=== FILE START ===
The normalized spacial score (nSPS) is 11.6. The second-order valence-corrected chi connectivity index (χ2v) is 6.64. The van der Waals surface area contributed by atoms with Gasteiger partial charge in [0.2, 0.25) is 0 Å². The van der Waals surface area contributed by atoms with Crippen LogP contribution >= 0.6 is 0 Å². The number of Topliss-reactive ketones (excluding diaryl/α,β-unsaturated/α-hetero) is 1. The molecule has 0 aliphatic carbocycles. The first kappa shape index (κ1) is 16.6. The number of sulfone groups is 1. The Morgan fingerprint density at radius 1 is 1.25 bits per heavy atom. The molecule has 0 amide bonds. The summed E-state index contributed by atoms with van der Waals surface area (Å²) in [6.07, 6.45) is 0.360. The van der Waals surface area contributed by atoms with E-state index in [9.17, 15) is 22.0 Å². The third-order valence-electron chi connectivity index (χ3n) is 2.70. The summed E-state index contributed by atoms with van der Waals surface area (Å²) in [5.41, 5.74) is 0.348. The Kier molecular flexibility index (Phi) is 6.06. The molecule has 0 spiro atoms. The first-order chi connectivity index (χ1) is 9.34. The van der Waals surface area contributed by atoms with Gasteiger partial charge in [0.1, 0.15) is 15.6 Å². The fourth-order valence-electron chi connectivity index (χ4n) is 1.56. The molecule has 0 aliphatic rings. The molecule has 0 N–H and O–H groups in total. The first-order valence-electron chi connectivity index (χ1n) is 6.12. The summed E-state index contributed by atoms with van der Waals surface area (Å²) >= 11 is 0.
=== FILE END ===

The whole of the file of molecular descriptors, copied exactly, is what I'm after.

The normalized spacial score (nSPS) is 11.6. The second-order valence-corrected chi connectivity index (χ2v) is 6.64. The van der Waals surface area contributed by atoms with Gasteiger partial charge in [0.2, 0.25) is 0 Å². The van der Waals surface area contributed by atoms with Crippen LogP contribution >= 0.6 is 0 Å². The number of Topliss-reactive ketones (excluding diaryl/α,β-unsaturated/α-hetero) is 1. The molecule has 0 aliphatic carbocycles. The first kappa shape index (κ1) is 16.6. The number of sulfone groups is 1. The Morgan fingerprint density at radius 1 is 1.25 bits per heavy atom. The molecule has 0 amide bonds. The summed E-state index contributed by atoms with van der Waals surface area (Å²) in [6.07, 6.45) is 0.360. The van der Waals surface area contributed by atoms with E-state index in [9.17, 15) is 22.0 Å². The third-order valence-electron chi connectivity index (χ3n) is 2.70. The summed E-state index contributed by atoms with van der Waals surface area (Å²) in [5.41, 5.74) is 0.348. The Kier molecular flexibility index (Phi) is 6.06. The molecule has 0 spiro atoms. The first-order chi connectivity index (χ1) is 9.34. The van der Waals surface area contributed by atoms with Gasteiger partial charge in [0.1, 0.15) is 15.6 Å². The fourth-order valence-electron chi connectivity index (χ4n) is 1.56. The molecule has 0 aliphatic rings. The molecule has 0 N–H and O–H groups in total. The first-order valence-electron chi connectivity index (χ1n) is 6.12. The summed E-state index contributed by atoms with van der Waals surface area (Å²) >= 11 is 0.